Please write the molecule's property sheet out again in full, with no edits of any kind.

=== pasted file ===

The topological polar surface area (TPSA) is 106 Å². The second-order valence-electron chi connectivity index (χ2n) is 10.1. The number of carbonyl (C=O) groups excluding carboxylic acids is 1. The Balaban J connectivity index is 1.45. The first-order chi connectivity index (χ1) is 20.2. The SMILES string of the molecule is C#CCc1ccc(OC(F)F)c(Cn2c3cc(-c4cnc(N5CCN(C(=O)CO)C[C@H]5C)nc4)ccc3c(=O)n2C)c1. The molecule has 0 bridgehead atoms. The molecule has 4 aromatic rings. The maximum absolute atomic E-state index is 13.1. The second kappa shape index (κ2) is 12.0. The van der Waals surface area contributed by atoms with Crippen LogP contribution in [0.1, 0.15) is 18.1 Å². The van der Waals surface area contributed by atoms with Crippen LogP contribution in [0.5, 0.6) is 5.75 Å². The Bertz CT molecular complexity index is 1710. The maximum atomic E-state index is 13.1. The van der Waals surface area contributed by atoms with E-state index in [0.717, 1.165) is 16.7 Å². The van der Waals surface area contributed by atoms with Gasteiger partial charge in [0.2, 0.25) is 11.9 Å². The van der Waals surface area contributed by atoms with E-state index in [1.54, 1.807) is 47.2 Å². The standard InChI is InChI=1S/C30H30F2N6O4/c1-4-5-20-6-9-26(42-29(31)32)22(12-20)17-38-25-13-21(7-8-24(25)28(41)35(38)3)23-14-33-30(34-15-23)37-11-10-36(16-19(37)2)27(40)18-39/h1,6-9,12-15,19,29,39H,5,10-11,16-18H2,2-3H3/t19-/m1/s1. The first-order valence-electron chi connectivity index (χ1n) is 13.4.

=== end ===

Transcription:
The topological polar surface area (TPSA) is 106 Å². The second-order valence-electron chi connectivity index (χ2n) is 10.1. The number of carbonyl (C=O) groups excluding carboxylic acids is 1. The Balaban J connectivity index is 1.45. The first-order chi connectivity index (χ1) is 20.2. The SMILES string of the molecule is C#CCc1ccc(OC(F)F)c(Cn2c3cc(-c4cnc(N5CCN(C(=O)CO)C[C@H]5C)nc4)ccc3c(=O)n2C)c1. The molecule has 0 bridgehead atoms. The molecule has 4 aromatic rings. The maximum absolute atomic E-state index is 13.1. The second kappa shape index (κ2) is 12.0. The van der Waals surface area contributed by atoms with Crippen LogP contribution in [0.1, 0.15) is 18.1 Å². The van der Waals surface area contributed by atoms with Crippen LogP contribution in [0.5, 0.6) is 5.75 Å². The Bertz CT molecular complexity index is 1710. The maximum atomic E-state index is 13.1. The van der Waals surface area contributed by atoms with E-state index in [0.717, 1.165) is 16.7 Å². The van der Waals surface area contributed by atoms with Gasteiger partial charge in [0.2, 0.25) is 11.9 Å². The van der Waals surface area contributed by atoms with E-state index in [1.54, 1.807) is 47.2 Å². The standard InChI is InChI=1S/C30H30F2N6O4/c1-4-5-20-6-9-26(42-29(31)32)22(12-20)17-38-25-13-21(7-8-24(25)28(41)35(38)3)23-14-33-30(34-15-23)37-11-10-36(16-19(37)2)27(40)18-39/h1,6-9,12-15,19,29,39H,5,10-11,16-18H2,2-3H3/t19-/m1/s1. The first-order valence-electron chi connectivity index (χ1n) is 13.4.